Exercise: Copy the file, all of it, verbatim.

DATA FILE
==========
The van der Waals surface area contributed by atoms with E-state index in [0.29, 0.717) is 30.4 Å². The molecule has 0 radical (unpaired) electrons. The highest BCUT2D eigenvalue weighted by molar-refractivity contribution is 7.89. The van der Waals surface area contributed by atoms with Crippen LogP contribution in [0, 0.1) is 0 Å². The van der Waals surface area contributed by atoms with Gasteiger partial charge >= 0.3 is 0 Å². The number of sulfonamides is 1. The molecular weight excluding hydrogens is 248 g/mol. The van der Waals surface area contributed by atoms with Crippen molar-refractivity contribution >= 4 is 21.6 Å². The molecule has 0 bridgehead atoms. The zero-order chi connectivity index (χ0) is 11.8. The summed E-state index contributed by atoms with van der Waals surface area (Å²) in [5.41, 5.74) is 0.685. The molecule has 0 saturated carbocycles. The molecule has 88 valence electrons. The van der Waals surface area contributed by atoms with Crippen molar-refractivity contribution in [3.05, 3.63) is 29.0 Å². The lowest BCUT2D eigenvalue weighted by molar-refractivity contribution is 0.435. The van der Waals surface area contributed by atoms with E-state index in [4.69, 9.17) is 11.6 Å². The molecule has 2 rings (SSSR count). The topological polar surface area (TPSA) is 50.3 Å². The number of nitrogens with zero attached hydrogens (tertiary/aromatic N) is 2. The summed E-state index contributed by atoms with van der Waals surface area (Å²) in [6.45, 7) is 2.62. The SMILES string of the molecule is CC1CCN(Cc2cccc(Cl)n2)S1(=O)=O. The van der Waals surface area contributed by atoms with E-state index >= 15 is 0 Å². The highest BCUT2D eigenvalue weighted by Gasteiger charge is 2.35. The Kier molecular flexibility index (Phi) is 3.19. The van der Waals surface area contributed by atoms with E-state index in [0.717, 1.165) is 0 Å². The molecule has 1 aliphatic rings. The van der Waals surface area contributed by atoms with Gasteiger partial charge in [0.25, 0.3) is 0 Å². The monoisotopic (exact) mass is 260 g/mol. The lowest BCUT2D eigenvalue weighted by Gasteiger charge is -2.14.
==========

The van der Waals surface area contributed by atoms with E-state index in [0.29, 0.717) is 30.4 Å². The molecule has 0 radical (unpaired) electrons. The highest BCUT2D eigenvalue weighted by molar-refractivity contribution is 7.89. The van der Waals surface area contributed by atoms with Crippen LogP contribution in [0, 0.1) is 0 Å². The van der Waals surface area contributed by atoms with Gasteiger partial charge >= 0.3 is 0 Å². The number of sulfonamides is 1. The molecular weight excluding hydrogens is 248 g/mol. The van der Waals surface area contributed by atoms with Crippen molar-refractivity contribution >= 4 is 21.6 Å². The molecule has 0 bridgehead atoms. The zero-order chi connectivity index (χ0) is 11.8. The summed E-state index contributed by atoms with van der Waals surface area (Å²) in [5.41, 5.74) is 0.685. The molecule has 0 saturated carbocycles. The molecule has 88 valence electrons. The van der Waals surface area contributed by atoms with Crippen molar-refractivity contribution in [3.05, 3.63) is 29.0 Å². The lowest BCUT2D eigenvalue weighted by molar-refractivity contribution is 0.435. The van der Waals surface area contributed by atoms with E-state index in [4.69, 9.17) is 11.6 Å². The molecule has 2 rings (SSSR count). The topological polar surface area (TPSA) is 50.3 Å². The number of nitrogens with zero attached hydrogens (tertiary/aromatic N) is 2. The summed E-state index contributed by atoms with van der Waals surface area (Å²) in [6.45, 7) is 2.62. The SMILES string of the molecule is CC1CCN(Cc2cccc(Cl)n2)S1(=O)=O. The van der Waals surface area contributed by atoms with E-state index >= 15 is 0 Å². The highest BCUT2D eigenvalue weighted by Gasteiger charge is 2.35. The Kier molecular flexibility index (Phi) is 3.19. The van der Waals surface area contributed by atoms with E-state index in [0.717, 1.165) is 0 Å². The molecule has 1 aliphatic rings. The van der Waals surface area contributed by atoms with Gasteiger partial charge in [0.25, 0.3) is 0 Å². The monoisotopic (exact) mass is 260 g/mol. The lowest BCUT2D eigenvalue weighted by Gasteiger charge is -2.14.